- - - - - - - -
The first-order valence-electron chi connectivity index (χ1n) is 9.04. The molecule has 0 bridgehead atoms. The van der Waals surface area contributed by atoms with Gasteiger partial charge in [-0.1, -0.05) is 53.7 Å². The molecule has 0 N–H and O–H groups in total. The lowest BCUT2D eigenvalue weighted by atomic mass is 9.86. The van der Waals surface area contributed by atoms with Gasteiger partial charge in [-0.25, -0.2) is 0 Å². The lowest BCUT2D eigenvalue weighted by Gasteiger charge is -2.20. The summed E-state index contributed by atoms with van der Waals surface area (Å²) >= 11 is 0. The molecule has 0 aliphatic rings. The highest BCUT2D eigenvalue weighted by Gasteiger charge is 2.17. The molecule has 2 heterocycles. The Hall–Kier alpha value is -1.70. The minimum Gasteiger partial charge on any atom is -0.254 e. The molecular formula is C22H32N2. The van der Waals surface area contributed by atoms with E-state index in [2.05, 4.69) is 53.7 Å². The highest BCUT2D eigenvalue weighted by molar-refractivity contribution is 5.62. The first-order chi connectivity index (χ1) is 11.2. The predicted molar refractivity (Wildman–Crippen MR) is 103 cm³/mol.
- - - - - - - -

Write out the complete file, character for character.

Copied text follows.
The first-order valence-electron chi connectivity index (χ1n) is 9.04. The molecule has 0 bridgehead atoms. The van der Waals surface area contributed by atoms with Gasteiger partial charge in [-0.1, -0.05) is 53.7 Å². The molecule has 0 N–H and O–H groups in total. The lowest BCUT2D eigenvalue weighted by atomic mass is 9.86. The van der Waals surface area contributed by atoms with Gasteiger partial charge in [-0.25, -0.2) is 0 Å². The lowest BCUT2D eigenvalue weighted by Gasteiger charge is -2.20. The summed E-state index contributed by atoms with van der Waals surface area (Å²) >= 11 is 0. The molecule has 0 aliphatic rings. The highest BCUT2D eigenvalue weighted by Gasteiger charge is 2.17. The molecule has 2 heterocycles. The Hall–Kier alpha value is -1.70. The minimum Gasteiger partial charge on any atom is -0.254 e. The molecular formula is C22H32N2. The van der Waals surface area contributed by atoms with E-state index in [2.05, 4.69) is 53.7 Å². The highest BCUT2D eigenvalue weighted by molar-refractivity contribution is 5.62. The first-order chi connectivity index (χ1) is 11.2. The predicted molar refractivity (Wildman–Crippen MR) is 103 cm³/mol.